Wednesday, August 7, 2013

North Korea -- A Cool Place

I know I'm risking whatever security clearance I have, may have, or may not have, by writing this. But other considerations override my personal fate, the fact that I am of the opinion that North Korea is a cool place. I know, I know, it's not popular these days to stand up and be counted.

It all started -- I'm guessing here -- three or four years ago. A guy I met at the library was acting a little furtive with his reading material, like he didn't want me to see it. But I prodded and pried, and next thing, he was showing me some literature he had from the Democratic People's Republic of Korea, North Korea.

I looked at it with some suspicion, but he gave me the "shush" sign and assured me he possessed it legally, then he went on to tell me how cool it was. I thought, "Hmm," overcoming my inbred suspicions and turning the pages of the magazine, "This actually is kind of cool. I love the whole vibe." He smiled and nodded. After that, I guess you could say we became a club of two!

Now it's been, like I said, years, and we still have only that one magazine, dated 1975. I asked him if there's anything newer, and he said, No, that's what we've got so far. He thought back and said he'd gotten it fresh when he first shared it with me, that it'd just come in by ship and that that's all we needed for the time being. OK. And something about the printing presses needing parts from Cuba.

But the key thing is not its age, but the content, which we have to assume is still just as relevant today as it was in 1975. I've often heard that North Korea doesn't change that much, that they've been able to maintain a sort of constant stability, whereas we in the West have had tumultuous changes. What's better? The contentment of stability or the upheaval of change? I don't think I have to answer that...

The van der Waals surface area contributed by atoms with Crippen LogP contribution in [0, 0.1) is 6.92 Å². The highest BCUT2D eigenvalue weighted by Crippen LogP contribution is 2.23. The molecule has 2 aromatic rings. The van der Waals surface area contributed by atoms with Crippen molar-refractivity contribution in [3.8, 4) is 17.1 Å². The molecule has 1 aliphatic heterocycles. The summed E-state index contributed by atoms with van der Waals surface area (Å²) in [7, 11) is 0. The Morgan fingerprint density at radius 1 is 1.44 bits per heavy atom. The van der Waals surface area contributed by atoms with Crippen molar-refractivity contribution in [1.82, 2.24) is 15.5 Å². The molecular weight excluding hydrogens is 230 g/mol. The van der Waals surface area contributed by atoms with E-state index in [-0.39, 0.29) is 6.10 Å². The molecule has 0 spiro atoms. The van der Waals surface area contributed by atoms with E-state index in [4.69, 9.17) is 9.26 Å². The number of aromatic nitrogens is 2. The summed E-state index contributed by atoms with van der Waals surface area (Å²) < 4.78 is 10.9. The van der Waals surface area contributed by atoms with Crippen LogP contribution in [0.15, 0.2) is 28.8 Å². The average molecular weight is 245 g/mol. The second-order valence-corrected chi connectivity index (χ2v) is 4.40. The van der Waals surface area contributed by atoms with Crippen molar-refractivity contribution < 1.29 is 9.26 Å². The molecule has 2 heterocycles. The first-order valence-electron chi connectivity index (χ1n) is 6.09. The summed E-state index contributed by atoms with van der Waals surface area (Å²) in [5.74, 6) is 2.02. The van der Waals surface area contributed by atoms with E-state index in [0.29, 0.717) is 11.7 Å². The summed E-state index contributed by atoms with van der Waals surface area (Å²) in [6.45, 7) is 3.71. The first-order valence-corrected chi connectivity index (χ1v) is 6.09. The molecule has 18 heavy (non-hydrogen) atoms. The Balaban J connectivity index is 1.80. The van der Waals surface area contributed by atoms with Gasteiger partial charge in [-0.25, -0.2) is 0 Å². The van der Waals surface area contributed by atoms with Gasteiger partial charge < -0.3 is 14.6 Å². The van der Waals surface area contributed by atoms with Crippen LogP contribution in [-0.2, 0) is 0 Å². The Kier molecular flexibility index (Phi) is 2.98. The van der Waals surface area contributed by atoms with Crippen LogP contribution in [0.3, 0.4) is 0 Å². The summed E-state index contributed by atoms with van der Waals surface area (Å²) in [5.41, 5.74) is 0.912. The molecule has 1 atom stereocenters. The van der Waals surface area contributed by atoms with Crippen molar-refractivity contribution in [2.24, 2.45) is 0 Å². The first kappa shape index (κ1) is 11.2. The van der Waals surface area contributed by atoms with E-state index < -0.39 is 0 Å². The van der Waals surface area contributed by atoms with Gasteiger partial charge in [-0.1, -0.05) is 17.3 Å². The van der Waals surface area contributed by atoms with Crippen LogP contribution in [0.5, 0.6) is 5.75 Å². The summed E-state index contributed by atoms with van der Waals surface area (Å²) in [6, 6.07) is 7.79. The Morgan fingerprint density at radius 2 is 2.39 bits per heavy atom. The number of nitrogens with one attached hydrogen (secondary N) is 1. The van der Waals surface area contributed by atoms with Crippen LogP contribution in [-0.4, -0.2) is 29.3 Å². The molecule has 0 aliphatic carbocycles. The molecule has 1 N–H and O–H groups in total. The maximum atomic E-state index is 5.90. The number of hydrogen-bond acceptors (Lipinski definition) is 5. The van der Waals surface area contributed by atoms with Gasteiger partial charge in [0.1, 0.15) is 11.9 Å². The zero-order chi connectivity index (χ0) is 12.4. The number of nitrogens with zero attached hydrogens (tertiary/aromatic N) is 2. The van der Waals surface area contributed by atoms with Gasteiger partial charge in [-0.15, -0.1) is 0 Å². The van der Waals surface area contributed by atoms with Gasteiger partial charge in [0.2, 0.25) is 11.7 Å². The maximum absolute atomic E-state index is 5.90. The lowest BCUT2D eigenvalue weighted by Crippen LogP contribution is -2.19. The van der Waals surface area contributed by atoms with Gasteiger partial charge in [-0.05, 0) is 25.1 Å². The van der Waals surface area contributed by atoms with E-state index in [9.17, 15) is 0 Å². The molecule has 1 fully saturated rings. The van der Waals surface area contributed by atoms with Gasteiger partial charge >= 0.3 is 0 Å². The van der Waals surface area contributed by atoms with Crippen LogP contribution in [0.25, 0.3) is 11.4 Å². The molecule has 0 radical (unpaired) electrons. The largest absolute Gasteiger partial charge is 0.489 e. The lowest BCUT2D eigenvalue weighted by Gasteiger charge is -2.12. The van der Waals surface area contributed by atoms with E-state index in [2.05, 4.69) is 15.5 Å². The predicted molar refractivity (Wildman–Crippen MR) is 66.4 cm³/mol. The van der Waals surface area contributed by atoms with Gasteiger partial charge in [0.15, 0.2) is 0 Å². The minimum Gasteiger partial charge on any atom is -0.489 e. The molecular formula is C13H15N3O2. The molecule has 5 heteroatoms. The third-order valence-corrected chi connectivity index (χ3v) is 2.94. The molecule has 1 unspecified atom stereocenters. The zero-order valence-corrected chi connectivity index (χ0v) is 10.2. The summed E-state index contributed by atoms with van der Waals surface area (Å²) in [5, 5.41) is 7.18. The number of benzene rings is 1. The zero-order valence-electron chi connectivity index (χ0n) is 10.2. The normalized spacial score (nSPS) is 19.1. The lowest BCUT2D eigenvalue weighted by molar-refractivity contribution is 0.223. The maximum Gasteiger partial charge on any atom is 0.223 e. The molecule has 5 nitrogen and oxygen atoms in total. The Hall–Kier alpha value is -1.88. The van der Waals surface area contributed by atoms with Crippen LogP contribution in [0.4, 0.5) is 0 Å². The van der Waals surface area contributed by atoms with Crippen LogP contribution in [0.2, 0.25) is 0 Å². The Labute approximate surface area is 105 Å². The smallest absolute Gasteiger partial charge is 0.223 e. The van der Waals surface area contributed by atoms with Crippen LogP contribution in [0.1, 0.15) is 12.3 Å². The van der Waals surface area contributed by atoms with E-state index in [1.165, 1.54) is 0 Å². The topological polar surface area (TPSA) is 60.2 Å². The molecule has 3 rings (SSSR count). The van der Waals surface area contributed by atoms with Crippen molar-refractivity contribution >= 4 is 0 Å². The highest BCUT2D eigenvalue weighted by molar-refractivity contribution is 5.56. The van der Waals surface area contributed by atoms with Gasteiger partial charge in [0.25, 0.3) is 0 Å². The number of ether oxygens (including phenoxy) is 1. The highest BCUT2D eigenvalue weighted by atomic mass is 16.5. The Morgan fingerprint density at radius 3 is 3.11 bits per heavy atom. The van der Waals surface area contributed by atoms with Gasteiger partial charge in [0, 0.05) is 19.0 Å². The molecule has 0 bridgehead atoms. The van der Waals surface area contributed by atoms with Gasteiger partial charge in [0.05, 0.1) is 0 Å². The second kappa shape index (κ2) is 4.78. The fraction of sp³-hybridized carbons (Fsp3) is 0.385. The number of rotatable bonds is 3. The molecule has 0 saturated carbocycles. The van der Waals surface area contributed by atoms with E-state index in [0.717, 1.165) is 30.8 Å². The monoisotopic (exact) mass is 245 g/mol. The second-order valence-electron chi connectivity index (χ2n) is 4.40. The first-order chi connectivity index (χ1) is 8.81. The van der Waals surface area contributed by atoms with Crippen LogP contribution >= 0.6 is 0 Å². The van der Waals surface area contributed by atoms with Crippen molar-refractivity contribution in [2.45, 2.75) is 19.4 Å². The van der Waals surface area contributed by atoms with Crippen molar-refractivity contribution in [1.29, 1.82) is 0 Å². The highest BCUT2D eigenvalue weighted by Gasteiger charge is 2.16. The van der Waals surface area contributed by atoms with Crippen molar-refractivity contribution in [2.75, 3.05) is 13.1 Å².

This particular issue shows their great president, Kim Il Sung, traveling the world, as a goodwill ambassador for everyone. And meeting with various world leaders that I can only presume are still in power, heroes of the cause, Comrade Nicolae Ceausescu of Romania and President Josip Broz Tito of Yugoslavia. I seriously thought Tito was dead, or had joined the Jackson 5 or something; I honestly haven't kept track. But there he is, as of 1975, still very much alive!

But the article that really caught my attention is their call to Americans to defect, to "Join our unremitting struggle for the victory of the cause of people and democracy." That sounds cool! Really, why do we want to follow the lackeys over here who simply prattle out the things they want us to hear, all the while pulling the strings of repressive imperialism both at home and abroad? The key thing for my purposes is: The trip there is all expenses paid, and they have employment for you. The listings are mostly for field labor, but there's also a tractor factory looking for skilled workers.

I know I'm getting myself in deep here. But -- be bold! -- there's no turning back now. The magazine sketches out the steps: 1) Contact the State Department; 2) Go to the State Department; 3) Renounce Citizenship; 4) Complete Paperwork; 5) Enter Renunciation Room for Formal Swearing Out; 6) Go to North Korean Embassy for Hero's Welcome; 7) Live Happily Ever After in Great Struggle.

That is one cool photo I've got! Six motorcycles for every car.

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